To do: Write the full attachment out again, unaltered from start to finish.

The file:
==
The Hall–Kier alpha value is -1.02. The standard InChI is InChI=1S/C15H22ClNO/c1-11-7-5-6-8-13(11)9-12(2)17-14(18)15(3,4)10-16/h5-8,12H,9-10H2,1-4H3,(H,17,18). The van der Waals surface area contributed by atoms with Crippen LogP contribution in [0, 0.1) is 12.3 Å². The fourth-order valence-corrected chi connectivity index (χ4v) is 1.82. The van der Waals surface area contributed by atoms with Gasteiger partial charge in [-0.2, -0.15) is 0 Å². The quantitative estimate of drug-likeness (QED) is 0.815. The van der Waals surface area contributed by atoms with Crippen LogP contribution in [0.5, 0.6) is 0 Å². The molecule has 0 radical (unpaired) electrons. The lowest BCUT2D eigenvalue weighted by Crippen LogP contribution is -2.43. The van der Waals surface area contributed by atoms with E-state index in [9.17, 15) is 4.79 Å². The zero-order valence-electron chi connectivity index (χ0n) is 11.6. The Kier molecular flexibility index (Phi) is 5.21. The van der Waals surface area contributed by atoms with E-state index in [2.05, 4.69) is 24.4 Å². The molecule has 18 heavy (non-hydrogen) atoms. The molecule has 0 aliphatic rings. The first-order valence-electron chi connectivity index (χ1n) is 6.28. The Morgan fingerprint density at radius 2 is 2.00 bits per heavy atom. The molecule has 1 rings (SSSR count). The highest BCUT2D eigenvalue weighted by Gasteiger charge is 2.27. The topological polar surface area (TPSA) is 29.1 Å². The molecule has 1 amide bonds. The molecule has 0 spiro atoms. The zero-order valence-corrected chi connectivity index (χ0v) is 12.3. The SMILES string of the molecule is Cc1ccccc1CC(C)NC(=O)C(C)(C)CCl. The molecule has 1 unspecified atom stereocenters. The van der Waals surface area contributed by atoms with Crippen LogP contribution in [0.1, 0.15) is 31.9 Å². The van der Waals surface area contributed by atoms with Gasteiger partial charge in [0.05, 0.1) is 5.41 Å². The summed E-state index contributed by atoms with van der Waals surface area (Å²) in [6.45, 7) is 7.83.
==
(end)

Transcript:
The Hall–Kier alpha value is -1.02. The standard InChI is InChI=1S/C15H22ClNO/c1-11-7-5-6-8-13(11)9-12(2)17-14(18)15(3,4)10-16/h5-8,12H,9-10H2,1-4H3,(H,17,18). The van der Waals surface area contributed by atoms with Crippen LogP contribution in [0, 0.1) is 12.3 Å². The fourth-order valence-corrected chi connectivity index (χ4v) is 1.82. The van der Waals surface area contributed by atoms with Gasteiger partial charge in [-0.2, -0.15) is 0 Å². The quantitative estimate of drug-likeness (QED) is 0.815. The van der Waals surface area contributed by atoms with Crippen LogP contribution in [0.5, 0.6) is 0 Å². The molecule has 0 radical (unpaired) electrons. The lowest BCUT2D eigenvalue weighted by Crippen LogP contribution is -2.43. The van der Waals surface area contributed by atoms with E-state index in [9.17, 15) is 4.79 Å². The zero-order valence-electron chi connectivity index (χ0n) is 11.6. The Kier molecular flexibility index (Phi) is 5.21. The van der Waals surface area contributed by atoms with E-state index in [2.05, 4.69) is 24.4 Å². The molecule has 18 heavy (non-hydrogen) atoms. The molecule has 0 aliphatic rings. The first-order valence-electron chi connectivity index (χ1n) is 6.28. The Morgan fingerprint density at radius 2 is 2.00 bits per heavy atom. The molecule has 1 rings (SSSR count). The highest BCUT2D eigenvalue weighted by Gasteiger charge is 2.27. The topological polar surface area (TPSA) is 29.1 Å². The molecule has 1 amide bonds. The molecule has 0 spiro atoms. The zero-order valence-corrected chi connectivity index (χ0v) is 12.3. The SMILES string of the molecule is Cc1ccccc1CC(C)NC(=O)C(C)(C)CCl. The molecule has 1 unspecified atom stereocenters. The van der Waals surface area contributed by atoms with Crippen LogP contribution in [0.1, 0.15) is 31.9 Å². The van der Waals surface area contributed by atoms with Gasteiger partial charge in [0.05, 0.1) is 5.41 Å². The summed E-state index contributed by atoms with van der Waals surface area (Å²) in [6.45, 7) is 7.83.